However, I believe that, simply, you had not thought of this trick back then... Now that your frog-knot has be revealed in all its smallness, you invented this tactic of the "Working-load-untiable" so-called "Zeppelin loop" eyeknot !  :)  :)  I think that the other Nobel-prize worth strategy, of Dan Lehman, with his "Dyneema-untiable" Lehman8 eyeknot, is "more clever".   
     
« Last Edit: June 09, 2015, 10:05:39 PM by xarax »
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roo

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Re: Load testing of various Bowline structures
« Reply #50 on: June 09, 2015, 10:24:32 PM »
   You "see" things, indeed ! Would nt it better ( for all...) to have some sleep ?
   Alan Lee had not revised ANY numbers, and those in the post with the knots tied on the "soft" rope  :) :)  I had referred to were the only ones in this thread. In another post, he just told you the "Working load" of the ropes he used - which, for the not-imaginary soft rope, was the 1/10th of the MBS !
   You tried, desperately, to argue that, because the so-called "Zeppelin loop" could be untied ( we do not know with what difficulty...) after it was loaded with the 1/5th of the MBS, and because 1/5th is double the laughable 1/10th, your frog has been a disguised prince right from the start !
   
You really need to slow down and re-read post several times before responding.  I assumed a harsher working load limit of 1/5 of the 3000 lb breaking load (working load limit = 600 lb) and Alan was able to untie things after applying twice this 600 lb (600 lb X 2 = 1200 lb) or 1/5 (not 1/10!) value.  Regardless of whether your misreading and/or misrepresentation of posts is accidental* or intentional, I give up. 

*Xarax's next clearly dishonest post talking about 1/10 & even 1/20 breaking loads cleared that up.
« Last Edit: June 11, 2015, 04:32:26 PM by roo »
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xarax

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Re: Load testing of various Bowline structures
« Reply #51 on: June 09, 2015, 10:59:30 PM »
I give up.
   
   Good !  :)  Go to sleep, now... Because the supposed "rough guess"(sic) was not where you had imagined you saw it...And because I was always talking about Alan Lee s numbers on not-soft ropes, shown in the post I had referred to MANY times, and where you had also imagined you have "seen" soft ropes. I was NOT talking about the test on the soft rope. I had said it dozens of times, that I am interested in climbing/industrial/rescue kernmantle ropes, not in fishing lines, easily-flattened ropes, elastic / bungee cords, etc. (  Now I have mentioned it, it may be a good idea to start promoting your frog-knot as a bungee-cord prince-knot !  I am sure that, on such a material, it will make a nice ball ! )
   
   Your not-so-clever, to say it politely, trick with the introduction of the 1/10th ( or even better, the 1/15, or the 1/20th ) of the MBS, as the maximum load with which we should load our ropes, to see if they are easy to untie or not, is only "bon pour l orient", I am afraid.. I made you a favour, and suggested to you two ways out of your obvious impasse : First, adopt another overhand-knot-based bend turned into loop, the Ashley s bend : Start selling the Ashley s loop ! That way, you will have an ally, Dan Lehman, and you will not have me revealing the frog-ness of the so-called "Zeppelin loop" to your clients... Second, adopt the Dyneema-inspired strategy of Dan Lehman : Start talking about how safe all those too-tight eyeknots are, when tied on Dyneema - that trick may save the a... even of your frog-knot !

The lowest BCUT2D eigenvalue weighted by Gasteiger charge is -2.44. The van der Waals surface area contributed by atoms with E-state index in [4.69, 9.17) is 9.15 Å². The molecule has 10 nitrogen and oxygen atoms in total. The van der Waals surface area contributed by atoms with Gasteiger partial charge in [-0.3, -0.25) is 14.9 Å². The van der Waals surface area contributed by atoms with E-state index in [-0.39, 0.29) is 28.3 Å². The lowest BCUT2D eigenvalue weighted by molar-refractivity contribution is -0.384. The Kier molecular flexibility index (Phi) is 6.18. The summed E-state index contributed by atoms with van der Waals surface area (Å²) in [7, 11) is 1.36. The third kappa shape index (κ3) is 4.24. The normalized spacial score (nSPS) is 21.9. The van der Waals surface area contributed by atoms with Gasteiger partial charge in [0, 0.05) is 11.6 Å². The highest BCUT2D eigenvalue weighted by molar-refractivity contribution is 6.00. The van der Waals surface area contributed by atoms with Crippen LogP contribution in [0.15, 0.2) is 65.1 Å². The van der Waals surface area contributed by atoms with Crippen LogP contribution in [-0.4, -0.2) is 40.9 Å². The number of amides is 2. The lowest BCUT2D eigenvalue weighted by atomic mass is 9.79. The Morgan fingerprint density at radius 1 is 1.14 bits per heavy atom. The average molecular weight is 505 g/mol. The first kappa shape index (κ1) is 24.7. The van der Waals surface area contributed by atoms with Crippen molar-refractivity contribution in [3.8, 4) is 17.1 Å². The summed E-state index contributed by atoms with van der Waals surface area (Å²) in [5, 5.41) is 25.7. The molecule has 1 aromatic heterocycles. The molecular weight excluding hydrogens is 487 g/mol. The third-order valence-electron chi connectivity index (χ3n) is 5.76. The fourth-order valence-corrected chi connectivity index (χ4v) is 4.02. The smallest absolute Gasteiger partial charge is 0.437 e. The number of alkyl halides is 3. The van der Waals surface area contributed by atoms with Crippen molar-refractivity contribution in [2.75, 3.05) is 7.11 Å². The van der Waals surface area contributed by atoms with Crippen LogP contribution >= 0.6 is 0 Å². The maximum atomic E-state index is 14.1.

« Last Edit: June 09, 2015, 11:05:40 PM by xarax »
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xarax

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Re: Load testing of various Bowline structures
« Reply #52 on: June 09, 2015, 11:34:11 PM »
  able to untie things after applying twice this 600 lb (600 lb X 2 = 1200 lb) or the 1/5th (not the 1/10th ! ) value. 

   A peasant was complaining to the local priest that his house was too small, the 1/5th of what he would had wished. The priest tells him to put the horse into the house. After a week, the peasant goes again to the priest, and starts complaining more. The priest tells him to put the cow into the house. After two days, the peasant goes again to the priest, and tells him that the situation has become unbearable, and that now he is forced to live in the half of the house, i.e., in a house which is the 1/10th of what he needs. The priest tells him to put the pig into the house. The very next day, the peasant is begging the priest to do something. Then, the priest tells him to put the horse, the cow and the pig out of the house again. In just one hour, the peasant returns to the priest, and tells him how happy he is he now lives in such a big house !